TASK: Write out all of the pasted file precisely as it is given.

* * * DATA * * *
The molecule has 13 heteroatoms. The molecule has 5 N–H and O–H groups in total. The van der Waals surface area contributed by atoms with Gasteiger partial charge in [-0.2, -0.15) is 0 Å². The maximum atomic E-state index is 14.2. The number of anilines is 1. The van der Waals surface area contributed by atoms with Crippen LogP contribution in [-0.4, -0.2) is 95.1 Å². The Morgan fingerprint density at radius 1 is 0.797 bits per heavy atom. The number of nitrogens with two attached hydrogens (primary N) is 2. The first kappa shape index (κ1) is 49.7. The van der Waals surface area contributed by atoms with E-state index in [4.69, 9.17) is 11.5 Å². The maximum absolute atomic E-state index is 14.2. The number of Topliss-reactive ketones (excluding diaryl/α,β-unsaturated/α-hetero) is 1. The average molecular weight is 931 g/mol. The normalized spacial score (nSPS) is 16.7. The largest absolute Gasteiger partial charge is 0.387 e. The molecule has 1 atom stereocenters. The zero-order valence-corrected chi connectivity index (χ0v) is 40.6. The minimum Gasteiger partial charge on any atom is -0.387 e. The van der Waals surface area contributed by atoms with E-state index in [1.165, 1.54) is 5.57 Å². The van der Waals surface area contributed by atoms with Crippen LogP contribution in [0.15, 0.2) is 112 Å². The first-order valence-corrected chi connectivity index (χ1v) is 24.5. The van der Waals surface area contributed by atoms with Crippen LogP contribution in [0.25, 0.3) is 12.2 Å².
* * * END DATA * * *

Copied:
The molecule has 13 heteroatoms. The molecule has 5 N–H and O–H groups in total. The van der Waals surface area contributed by atoms with Gasteiger partial charge in [-0.2, -0.15) is 0 Å². The maximum atomic E-state index is 14.2. The number of anilines is 1. The van der Waals surface area contributed by atoms with Crippen LogP contribution in [-0.4, -0.2) is 95.1 Å². The Morgan fingerprint density at radius 1 is 0.797 bits per heavy atom. The number of nitrogens with two attached hydrogens (primary N) is 2. The first kappa shape index (κ1) is 49.7. The van der Waals surface area contributed by atoms with E-state index in [4.69, 9.17) is 11.5 Å². The maximum absolute atomic E-state index is 14.2. The number of Topliss-reactive ketones (excluding diaryl/α,β-unsaturated/α-hetero) is 1. The average molecular weight is 931 g/mol. The normalized spacial score (nSPS) is 16.7. The largest absolute Gasteiger partial charge is 0.387 e. The molecule has 1 atom stereocenters. The zero-order valence-corrected chi connectivity index (χ0v) is 40.6. The minimum Gasteiger partial charge on any atom is -0.387 e. The van der Waals surface area contributed by atoms with E-state index in [1.165, 1.54) is 5.57 Å². The van der Waals surface area contributed by atoms with Crippen LogP contribution in [0.15, 0.2) is 112 Å². The first-order valence-corrected chi connectivity index (χ1v) is 24.5. The van der Waals surface area contributed by atoms with Crippen LogP contribution in [0.25, 0.3) is 12.2 Å².